Chef Rizwan Ahmed was one of the generous chefs who provided a seafood dish for our first annual fundraiser sail on the Schooner Aurora on October 6, 2013. He was also generous enough to share with us his special recipe for Soupe de Poisson! This recipe utilizes the leftovers remaining after fish fillets have been cut and used for another dish. It works with any whitefish. According to Riz, this Soupe de Poisson is is typical of Provence. Fishermen in that region typically reserve a few of the best fish from their catch for their family and friends before.
We procured the fish bones from Gabe the Fish Babe, a Point-Judith based seafood start-up specializing in lesser known niche species bought straight from the boats. Gabe and her staff we busy filleting hake when we arrived, so we grabbed a few racks and drove over to Bristol, where we delivered them to Chef Riz at the Hourglass Brasserie.
Riz was delighted with the hake. He said it was ideal for this kind of preparation.
Riz' first step was to trim off the heads, fins, and tails of the fish, using scissors. If you skip this step, the soupe will have a sour taste.
Then, Riz cut the fish bones into large chunks with scissors. You can also hack it into chunks with a large knife. Chopping the fish increases the amount of surface area, so that the flavor seeps out into the stock better.
Riz then soaked the fish chunks in cold water for two hours, changing the water two or three times, to bleach the blood out. Adding salt to the water helps, and some chefs add a bit of lemon juice as well.
Next, Riz made the fish stock.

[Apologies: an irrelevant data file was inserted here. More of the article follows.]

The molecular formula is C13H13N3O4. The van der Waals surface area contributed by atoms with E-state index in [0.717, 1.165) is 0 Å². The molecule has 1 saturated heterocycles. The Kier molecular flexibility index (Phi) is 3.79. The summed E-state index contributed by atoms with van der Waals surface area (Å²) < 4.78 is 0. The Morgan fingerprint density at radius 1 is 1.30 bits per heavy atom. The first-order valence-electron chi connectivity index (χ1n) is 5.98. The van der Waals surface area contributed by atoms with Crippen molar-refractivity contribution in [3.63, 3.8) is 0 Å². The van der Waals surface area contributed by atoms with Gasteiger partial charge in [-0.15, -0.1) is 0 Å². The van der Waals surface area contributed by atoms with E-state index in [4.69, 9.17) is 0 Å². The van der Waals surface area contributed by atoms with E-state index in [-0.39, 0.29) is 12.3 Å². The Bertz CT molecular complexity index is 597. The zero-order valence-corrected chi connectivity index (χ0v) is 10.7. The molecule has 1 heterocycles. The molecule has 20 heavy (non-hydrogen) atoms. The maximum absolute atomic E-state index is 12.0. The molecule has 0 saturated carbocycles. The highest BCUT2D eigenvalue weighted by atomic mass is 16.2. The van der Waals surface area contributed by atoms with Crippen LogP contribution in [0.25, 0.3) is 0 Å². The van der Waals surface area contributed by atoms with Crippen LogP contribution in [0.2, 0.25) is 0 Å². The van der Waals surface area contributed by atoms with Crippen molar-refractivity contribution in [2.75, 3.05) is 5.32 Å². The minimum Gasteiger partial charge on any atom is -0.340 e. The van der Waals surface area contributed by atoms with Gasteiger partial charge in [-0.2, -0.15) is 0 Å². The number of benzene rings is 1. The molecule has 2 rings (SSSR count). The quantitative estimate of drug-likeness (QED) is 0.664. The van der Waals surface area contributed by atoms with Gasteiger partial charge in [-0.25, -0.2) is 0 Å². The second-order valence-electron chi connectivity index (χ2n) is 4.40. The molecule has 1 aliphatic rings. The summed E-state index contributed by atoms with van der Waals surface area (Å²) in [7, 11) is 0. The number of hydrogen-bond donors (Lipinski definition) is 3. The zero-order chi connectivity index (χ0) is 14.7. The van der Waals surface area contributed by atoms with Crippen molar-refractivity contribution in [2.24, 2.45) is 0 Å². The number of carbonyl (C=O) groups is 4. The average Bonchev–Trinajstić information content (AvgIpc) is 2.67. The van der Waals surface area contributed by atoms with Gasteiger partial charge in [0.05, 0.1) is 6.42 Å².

To make the fish stock, put the fish chunks in a pan with onion, fennel, garlic, celery, a bay leaf, thyme, lemon juice, and white peppercorn. Cover with water. Boil and then simmer for 40 minutes. Then skim off the impurities. The stock can be kept in the fridge for up to one day.
The next part gets a little confusing, because it involves a lot of the same ingredients and process that we just went through.
Roughly chop onions and fennel (with fronds still on). Put in a stock pot with hot olive oil on medium-high heat. Add salt, fennel seed, bay leaf, coriander, smashed garlic (smashing releases the oils better than chopping).
Zest oranges and add to stock. Simmer for a few minutes. Cut oranges in half and use a reamer to juice them into the stock pot. Some people also add in saffron, but it can be pricey.
Add pureed tomatoes. Add the fish stock made previously. Simmer 40 minutes, then puree and strain.
The soupe is now ready to serve! Chef Riz recommends serving the soupe with a rouilee (somewhat like mayonnaise; made with garlic, egg yolk, and roasted red peppers) spread over crostini, floating in the bowl.